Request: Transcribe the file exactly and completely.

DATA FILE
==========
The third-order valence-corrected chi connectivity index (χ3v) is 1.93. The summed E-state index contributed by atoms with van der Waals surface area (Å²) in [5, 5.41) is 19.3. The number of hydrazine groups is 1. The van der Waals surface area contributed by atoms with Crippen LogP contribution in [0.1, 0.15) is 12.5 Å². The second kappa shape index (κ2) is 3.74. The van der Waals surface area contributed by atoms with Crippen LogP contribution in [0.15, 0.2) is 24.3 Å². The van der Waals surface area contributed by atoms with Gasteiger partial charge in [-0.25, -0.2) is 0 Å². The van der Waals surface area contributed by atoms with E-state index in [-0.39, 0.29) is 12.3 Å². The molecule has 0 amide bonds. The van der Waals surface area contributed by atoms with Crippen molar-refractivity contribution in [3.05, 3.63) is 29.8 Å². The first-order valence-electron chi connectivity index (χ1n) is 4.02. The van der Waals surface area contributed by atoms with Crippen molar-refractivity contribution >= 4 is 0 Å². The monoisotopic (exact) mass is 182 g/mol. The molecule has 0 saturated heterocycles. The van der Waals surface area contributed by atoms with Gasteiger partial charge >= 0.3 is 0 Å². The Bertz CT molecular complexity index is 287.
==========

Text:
The third-order valence-corrected chi connectivity index (χ3v) is 1.93. The summed E-state index contributed by atoms with van der Waals surface area (Å²) in [5, 5.41) is 19.3. The number of hydrazine groups is 1. The van der Waals surface area contributed by atoms with Crippen LogP contribution in [0.1, 0.15) is 12.5 Å². The second kappa shape index (κ2) is 3.74. The van der Waals surface area contributed by atoms with Crippen LogP contribution in [0.15, 0.2) is 24.3 Å². The van der Waals surface area contributed by atoms with Gasteiger partial charge in [-0.25, -0.2) is 0 Å². The van der Waals surface area contributed by atoms with E-state index in [-0.39, 0.29) is 12.3 Å². The molecule has 0 amide bonds. The van der Waals surface area contributed by atoms with Crippen molar-refractivity contribution in [3.05, 3.63) is 29.8 Å². The first-order valence-electron chi connectivity index (χ1n) is 4.02. The van der Waals surface area contributed by atoms with Crippen molar-refractivity contribution >= 4 is 0 Å². The monoisotopic (exact) mass is 182 g/mol. The molecule has 0 saturated heterocycles. The van der Waals surface area contributed by atoms with Gasteiger partial charge >= 0.3 is 0 Å². The Bertz CT molecular complexity index is 287.